I installed a Microsoft Hyper-V Server a couple of days ago. Hyper-V Server is a version of Windows Server 2008 core that includes the Hyper-V role, all other roles are disabled. There is a new simple interface to configure the server. You can also use the Hyper-V MMC and System Center Virtual Machine Manager to administer your Hyper-V server. More info about Hyper-V Server here.

I installed an agent from Operations Manager 2007 without any problem. However I found out that Ops Mgr found the machine as 2008 full installation (installation type = full), not as a core machine (installation type = core). Not the worst thing, but it is good to know. You can see it if you create a new state view target Windows Server 2008 Computers.

I also tried to install a Data Protection Manager 2007 agent on my Hyper-V server. First DPM could not identify my Hyper-V server as a known Windows version. In Active Directory I could see that my Hyper-V server operating system is set to “Hyper-V Server”, not “Windows Server 2008 Enterprise” as my other core machines. When I changed it to “Windows Server 2008” there was no problem adding it to DPM and installing the agent. I guess that the DPM query does not recognize “Hyper-V Server” as a supported operating system, but that works too after this “workaround”.

Protecting Exchange 2007 with DPM 2007

This week I have been doing some tests with Microsoft Data Protection Manager 2007 (DPM). Data Protection Manager 2007 is a member of the Microsoft System Center family of management products, the product family that I work primary with. Focused on the primary Microsoft server workloads, DPM 2007 was specifically built to protect and recover SQL Server, Microsoft Exchange Server, SharePoint Portal Server, Microsoft Virtual Server, as well as Windows file services. I have been testing protection of Microsoft Exchange 2007. You can find more info about DPM here.

ESEUTIL offload and log file database integrity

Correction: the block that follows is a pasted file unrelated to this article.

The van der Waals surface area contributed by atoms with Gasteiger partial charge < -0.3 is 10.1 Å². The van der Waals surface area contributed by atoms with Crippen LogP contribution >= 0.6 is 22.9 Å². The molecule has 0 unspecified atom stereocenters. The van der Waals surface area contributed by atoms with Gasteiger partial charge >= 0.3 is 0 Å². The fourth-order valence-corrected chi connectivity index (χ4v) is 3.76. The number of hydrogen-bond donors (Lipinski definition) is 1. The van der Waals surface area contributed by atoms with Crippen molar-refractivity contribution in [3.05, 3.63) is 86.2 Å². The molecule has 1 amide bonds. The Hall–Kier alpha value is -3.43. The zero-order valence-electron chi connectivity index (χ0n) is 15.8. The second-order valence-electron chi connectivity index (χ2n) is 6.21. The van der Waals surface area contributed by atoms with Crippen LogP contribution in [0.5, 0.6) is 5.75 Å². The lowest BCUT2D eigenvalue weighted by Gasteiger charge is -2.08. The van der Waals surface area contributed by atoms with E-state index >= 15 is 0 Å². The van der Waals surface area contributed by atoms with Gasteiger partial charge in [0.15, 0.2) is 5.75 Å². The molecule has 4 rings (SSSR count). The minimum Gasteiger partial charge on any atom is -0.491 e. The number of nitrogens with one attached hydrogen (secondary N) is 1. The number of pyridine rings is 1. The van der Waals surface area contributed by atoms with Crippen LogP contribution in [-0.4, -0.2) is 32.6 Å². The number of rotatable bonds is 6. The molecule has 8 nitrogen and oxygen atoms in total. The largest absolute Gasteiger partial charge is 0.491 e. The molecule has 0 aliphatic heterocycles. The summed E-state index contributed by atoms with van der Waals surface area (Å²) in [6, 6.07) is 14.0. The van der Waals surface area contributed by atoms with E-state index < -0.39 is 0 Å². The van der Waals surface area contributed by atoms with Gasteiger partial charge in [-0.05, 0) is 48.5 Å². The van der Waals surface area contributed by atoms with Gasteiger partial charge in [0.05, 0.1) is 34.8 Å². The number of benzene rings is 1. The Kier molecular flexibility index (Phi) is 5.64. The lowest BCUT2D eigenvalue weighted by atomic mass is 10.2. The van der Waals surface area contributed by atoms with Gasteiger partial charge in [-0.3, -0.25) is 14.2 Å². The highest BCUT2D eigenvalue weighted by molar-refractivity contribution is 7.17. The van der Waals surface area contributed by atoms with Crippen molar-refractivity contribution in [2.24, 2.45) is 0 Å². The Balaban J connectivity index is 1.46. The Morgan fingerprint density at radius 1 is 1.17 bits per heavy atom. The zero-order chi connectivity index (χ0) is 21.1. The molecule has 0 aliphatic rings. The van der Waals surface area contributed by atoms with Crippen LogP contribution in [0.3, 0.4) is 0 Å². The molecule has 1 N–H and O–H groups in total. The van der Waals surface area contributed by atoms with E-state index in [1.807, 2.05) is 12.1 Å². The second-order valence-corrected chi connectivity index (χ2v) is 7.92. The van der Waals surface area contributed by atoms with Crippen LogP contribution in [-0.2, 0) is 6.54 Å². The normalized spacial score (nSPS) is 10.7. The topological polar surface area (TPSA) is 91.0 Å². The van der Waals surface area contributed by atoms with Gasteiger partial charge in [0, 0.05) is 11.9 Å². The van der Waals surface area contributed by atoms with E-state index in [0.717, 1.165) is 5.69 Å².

I configure my DPM server to do express full backup (all blocks that has changed since last express full backup, update the replica on the DPM server) every night, and synchronization every 15 minute. That will give me 96 recovery points per day, one recovery point for each full backup or synchronization.

To ensure consistent backups, DPM can run ESEUTIL against the Exchange data replica on the server. In other words DPM offloads the overhead from the Exchange server and still ensures a consistent, fully supported backup. After the synchronization is complete DPM sends a message to VSS on the Exchange server to truncate the logfiles. You can review this in the local event views on the Exchange server. You can also use the ESEUTIL determine which logs have been committed to the exchange database, this is good for troubleshooting scenarios. For example if you have the following logfiles on you Exchange server

  • E02000000CD
  • E02000000CE
  • E02000000CF
  • E02000000D0

and you run the ESEUTIL /mk command you can see that for example E02000000D0 is the first uncommitted log for the appropriate database, that means that all the C* log files will be truncated after the next synchronization. There will always be some log files in the folder , even if you have a idle Exchange server, a idle stand-alone mailbox server can generate up to 96 logs during a day. More info about that here

According to this KB you need to copy a number of files to your DPM server before it can run ESEUTIL. That is correct, but I never found an Exosal.dll file on my Exchange server and the database check seems to be working without it.

 

“Latest” recovery point 

Another feature I tested is the “latest” recovery point. It means that DPM first will first restore the database to the latest syncronization, in my case 15-minute recovery point, then reapply all log files that are still on the Exchange server. I tried this by first sending an e-mail between two users, in a time slot between two synchronizations. I then shut down the Exchange server and removed the data volume. I added a new blank disk and restarted the Exchange server. From my DPM server I started the recovery wizard and selected “latest” as recovery point, for my storage group. When the recovery was complete and I started Outlook at my workstation I could see that the e-mail that I had sent between two synchronizations was in my inbox. That means that DPM had first restored the latest synchronization and then reapplied Exchange log files.

 

 

Recovering a mailbox